As the consultant talked, he began to jot down a series of questions: "What do we do? How do we do it? With what result?" Suddenly, eh walked to the podium and asked the consultant for the microphone ...
On the crucial first question, the paper on Gorman's desk says "Advise, originate, trade, manage and distribute capital for governments, institutions, and individuals, and always do so with a standard of excellence." Says Gorman, "I think for the people in the room, it was a pivotal moment. There was a lot of 'Oh, I get it.'" Afterwards, 97% of the executives said in an anonymous survey that they approved of the company's strategy, according to Morgan Stanley.
That might be the least dramatic thing I've ever read in my life. Is there an investment bank that doesn't advise, etc., capital for governments, etc., and try to do it excellently? Come on.
What's up with synthetic CDOs?
No big deal but the World Bank's International Finance Corporation is providing $90 million of credit risk protection on $2 billion of Crédit Agricole emerging market loans.
The deal is an example of a "synthetic securitisation" or "reg-cap trade," which involve banks purchasing credit risk protection -- typically from a hedge fund or insurer -- on part of a portfolio of loans. Using the structures frees up a bank's regulatory capital, enabling it to increase its lending while the providers of the credit protection can earn a hefty return.
IFC also gets to support much more lending than if it just loaned the money out directly. Everyone wins I guess? One way to read this is that it's a way to evade regulatory capital requirements, but I suppose another reading is that regulatory capital rules are designed to channel activity in certain ways, and this is one of the ways. Maybe Basel et al. want more trades like this.
What's up with Credit Suisse?
Credit Suisse has apparently dumped its electronic-fixed-income business into a subsidiary, sold a stake to Tower Research, and is now thinking about "whether to sell equity to outside investors and turn the subsidiary into an independent company." The idea would be to "keep clients who are flocking to more-efficient electronic markets, while avoiding the brunt of tougher capital rules that are hitting fixed-income businesses across Wall Street." Again this would seem to be an intended consequence of capital regulation: Get big banks out of fixed-income trading, and create a more hospitable environment for independent market makers. Though in this case an independent market maker whose equity is largely owned by a big bank.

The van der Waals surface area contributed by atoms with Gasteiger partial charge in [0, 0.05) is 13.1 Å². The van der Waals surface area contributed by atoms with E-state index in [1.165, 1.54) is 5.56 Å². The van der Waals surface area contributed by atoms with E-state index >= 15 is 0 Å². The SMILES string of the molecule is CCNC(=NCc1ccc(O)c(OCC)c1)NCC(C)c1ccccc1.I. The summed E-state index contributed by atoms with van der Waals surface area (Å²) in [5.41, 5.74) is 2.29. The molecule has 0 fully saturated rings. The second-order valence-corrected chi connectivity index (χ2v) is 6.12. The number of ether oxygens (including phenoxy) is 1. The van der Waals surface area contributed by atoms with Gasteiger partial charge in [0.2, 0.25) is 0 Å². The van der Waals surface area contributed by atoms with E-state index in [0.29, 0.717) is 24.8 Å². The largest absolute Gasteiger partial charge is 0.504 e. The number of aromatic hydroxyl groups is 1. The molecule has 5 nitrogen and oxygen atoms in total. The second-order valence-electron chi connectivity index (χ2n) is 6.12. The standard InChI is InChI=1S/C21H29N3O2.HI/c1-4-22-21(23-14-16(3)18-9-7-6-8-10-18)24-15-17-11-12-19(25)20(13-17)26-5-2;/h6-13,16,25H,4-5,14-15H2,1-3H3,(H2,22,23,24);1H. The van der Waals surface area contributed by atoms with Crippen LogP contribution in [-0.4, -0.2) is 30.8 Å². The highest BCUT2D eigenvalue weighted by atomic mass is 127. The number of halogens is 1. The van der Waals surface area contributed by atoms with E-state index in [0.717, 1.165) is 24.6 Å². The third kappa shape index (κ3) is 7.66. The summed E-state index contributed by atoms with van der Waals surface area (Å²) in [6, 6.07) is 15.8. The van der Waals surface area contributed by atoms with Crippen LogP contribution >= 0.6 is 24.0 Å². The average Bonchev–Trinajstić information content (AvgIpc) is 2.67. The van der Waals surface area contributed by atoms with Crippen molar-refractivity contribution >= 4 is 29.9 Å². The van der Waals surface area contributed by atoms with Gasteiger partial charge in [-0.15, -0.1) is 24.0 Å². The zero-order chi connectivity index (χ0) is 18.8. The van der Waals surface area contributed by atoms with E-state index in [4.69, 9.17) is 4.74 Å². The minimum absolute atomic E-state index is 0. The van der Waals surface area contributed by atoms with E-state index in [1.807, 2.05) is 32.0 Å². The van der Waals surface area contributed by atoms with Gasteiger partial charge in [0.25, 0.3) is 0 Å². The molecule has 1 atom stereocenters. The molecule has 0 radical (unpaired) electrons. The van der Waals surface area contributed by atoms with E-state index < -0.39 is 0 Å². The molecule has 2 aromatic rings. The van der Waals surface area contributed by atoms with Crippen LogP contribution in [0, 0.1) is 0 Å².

And how about Blackstone?
This story about Blackstone Group's Tactical Opportunities Group fits right into the theme:
"An awful lot of what Tac Ops does was either done by the big banks on their proprietary trading desks or by hedge funds in their illiquid side pockets," Tony James, Blackstone's president, said in an interview last month. "Both those sorts of capital have been eliminated and unless they come back, there will be tons of opportunities."
And in particular Tac Ops recently took an insurance company off of Goldman Sachs's hands, when capital rules made it too expensive for Goldman to keep.
The euro as the funding currency of choice. "According to fliers handed out by waitresses, diners can also purchase what are known in China as wealth-management products with returns well in excess of what banks and the local stock market are offering." Tyson's buying Hillshire. Wall Street cares about Main Street. The winning Buffett lunch bid was $2.16 million. Spitznagel's goats gotta go. "Under-performing a mollusk was humbling to say the least."